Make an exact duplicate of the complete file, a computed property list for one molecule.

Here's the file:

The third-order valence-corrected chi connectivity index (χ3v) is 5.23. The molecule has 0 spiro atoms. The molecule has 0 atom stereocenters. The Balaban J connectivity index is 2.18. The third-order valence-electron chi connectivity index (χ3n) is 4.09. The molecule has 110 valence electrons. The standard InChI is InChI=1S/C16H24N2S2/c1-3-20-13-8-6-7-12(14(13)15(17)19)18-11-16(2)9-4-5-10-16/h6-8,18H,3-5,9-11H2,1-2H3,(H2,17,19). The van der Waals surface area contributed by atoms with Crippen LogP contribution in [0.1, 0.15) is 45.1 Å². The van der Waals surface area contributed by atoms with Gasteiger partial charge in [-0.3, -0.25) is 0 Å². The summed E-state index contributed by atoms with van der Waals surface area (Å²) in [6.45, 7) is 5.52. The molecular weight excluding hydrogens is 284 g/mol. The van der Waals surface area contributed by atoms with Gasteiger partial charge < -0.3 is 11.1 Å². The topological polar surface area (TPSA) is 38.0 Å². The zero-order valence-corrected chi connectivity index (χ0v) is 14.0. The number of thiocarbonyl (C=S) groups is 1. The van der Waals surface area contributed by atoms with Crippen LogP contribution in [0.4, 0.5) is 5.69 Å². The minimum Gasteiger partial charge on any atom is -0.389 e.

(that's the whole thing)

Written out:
The third-order valence-corrected chi connectivity index (χ3v) is 5.23. The molecule has 0 spiro atoms. The molecule has 0 atom stereocenters. The Balaban J connectivity index is 2.18. The third-order valence-electron chi connectivity index (χ3n) is 4.09. The molecule has 110 valence electrons. The standard InChI is InChI=1S/C16H24N2S2/c1-3-20-13-8-6-7-12(14(13)15(17)19)18-11-16(2)9-4-5-10-16/h6-8,18H,3-5,9-11H2,1-2H3,(H2,17,19). The van der Waals surface area contributed by atoms with Crippen LogP contribution in [0.1, 0.15) is 45.1 Å². The van der Waals surface area contributed by atoms with Gasteiger partial charge in [-0.3, -0.25) is 0 Å². The summed E-state index contributed by atoms with van der Waals surface area (Å²) in [6.45, 7) is 5.52. The molecular weight excluding hydrogens is 284 g/mol. The van der Waals surface area contributed by atoms with Gasteiger partial charge < -0.3 is 11.1 Å². The topological polar surface area (TPSA) is 38.0 Å². The zero-order valence-corrected chi connectivity index (χ0v) is 14.0. The number of thiocarbonyl (C=S) groups is 1. The van der Waals surface area contributed by atoms with Crippen LogP contribution in [0.4, 0.5) is 5.69 Å². The minimum Gasteiger partial charge on any atom is -0.389 e.